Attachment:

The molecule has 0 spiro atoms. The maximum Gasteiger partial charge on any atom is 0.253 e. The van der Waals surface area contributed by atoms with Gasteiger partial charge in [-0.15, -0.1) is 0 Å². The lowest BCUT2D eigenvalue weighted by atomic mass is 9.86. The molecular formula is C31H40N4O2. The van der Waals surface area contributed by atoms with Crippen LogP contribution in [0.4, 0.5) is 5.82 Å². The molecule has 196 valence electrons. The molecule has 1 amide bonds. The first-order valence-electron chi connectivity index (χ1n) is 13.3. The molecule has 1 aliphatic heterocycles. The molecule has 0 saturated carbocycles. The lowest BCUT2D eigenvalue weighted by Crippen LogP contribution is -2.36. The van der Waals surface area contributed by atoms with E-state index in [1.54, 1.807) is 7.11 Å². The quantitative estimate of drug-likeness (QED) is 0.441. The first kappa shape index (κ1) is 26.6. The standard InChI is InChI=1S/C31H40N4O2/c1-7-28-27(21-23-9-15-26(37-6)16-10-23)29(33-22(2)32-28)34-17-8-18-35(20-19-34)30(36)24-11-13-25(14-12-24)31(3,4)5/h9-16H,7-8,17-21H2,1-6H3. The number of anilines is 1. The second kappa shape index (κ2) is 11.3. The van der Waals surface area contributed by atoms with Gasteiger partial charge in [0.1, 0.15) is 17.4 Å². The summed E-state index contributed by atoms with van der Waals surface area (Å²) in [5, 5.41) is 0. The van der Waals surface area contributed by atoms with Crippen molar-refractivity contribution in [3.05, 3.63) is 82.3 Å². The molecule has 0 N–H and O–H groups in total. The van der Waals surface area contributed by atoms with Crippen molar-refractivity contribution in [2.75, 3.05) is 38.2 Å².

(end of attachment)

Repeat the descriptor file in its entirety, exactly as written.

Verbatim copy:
The molecule has 0 spiro atoms. The maximum Gasteiger partial charge on any atom is 0.253 e. The van der Waals surface area contributed by atoms with Gasteiger partial charge in [-0.15, -0.1) is 0 Å². The lowest BCUT2D eigenvalue weighted by atomic mass is 9.86. The molecular formula is C31H40N4O2. The van der Waals surface area contributed by atoms with Crippen LogP contribution in [0.4, 0.5) is 5.82 Å². The molecule has 196 valence electrons. The molecule has 1 amide bonds. The first-order valence-electron chi connectivity index (χ1n) is 13.3. The molecule has 1 aliphatic heterocycles. The molecule has 0 saturated carbocycles. The lowest BCUT2D eigenvalue weighted by Crippen LogP contribution is -2.36. The van der Waals surface area contributed by atoms with E-state index in [1.54, 1.807) is 7.11 Å². The quantitative estimate of drug-likeness (QED) is 0.441. The first kappa shape index (κ1) is 26.6. The standard InChI is InChI=1S/C31H40N4O2/c1-7-28-27(21-23-9-15-26(37-6)16-10-23)29(33-22(2)32-28)34-17-8-18-35(20-19-34)30(36)24-11-13-25(14-12-24)31(3,4)5/h9-16H,7-8,17-21H2,1-6H3. The number of anilines is 1. The second kappa shape index (κ2) is 11.3. The van der Waals surface area contributed by atoms with Gasteiger partial charge in [0.1, 0.15) is 17.4 Å². The summed E-state index contributed by atoms with van der Waals surface area (Å²) in [5, 5.41) is 0. The van der Waals surface area contributed by atoms with Crippen molar-refractivity contribution in [3.05, 3.63) is 82.3 Å². The molecule has 0 N–H and O–H groups in total. The van der Waals surface area contributed by atoms with Crippen molar-refractivity contribution in [2.75, 3.05) is 38.2 Å².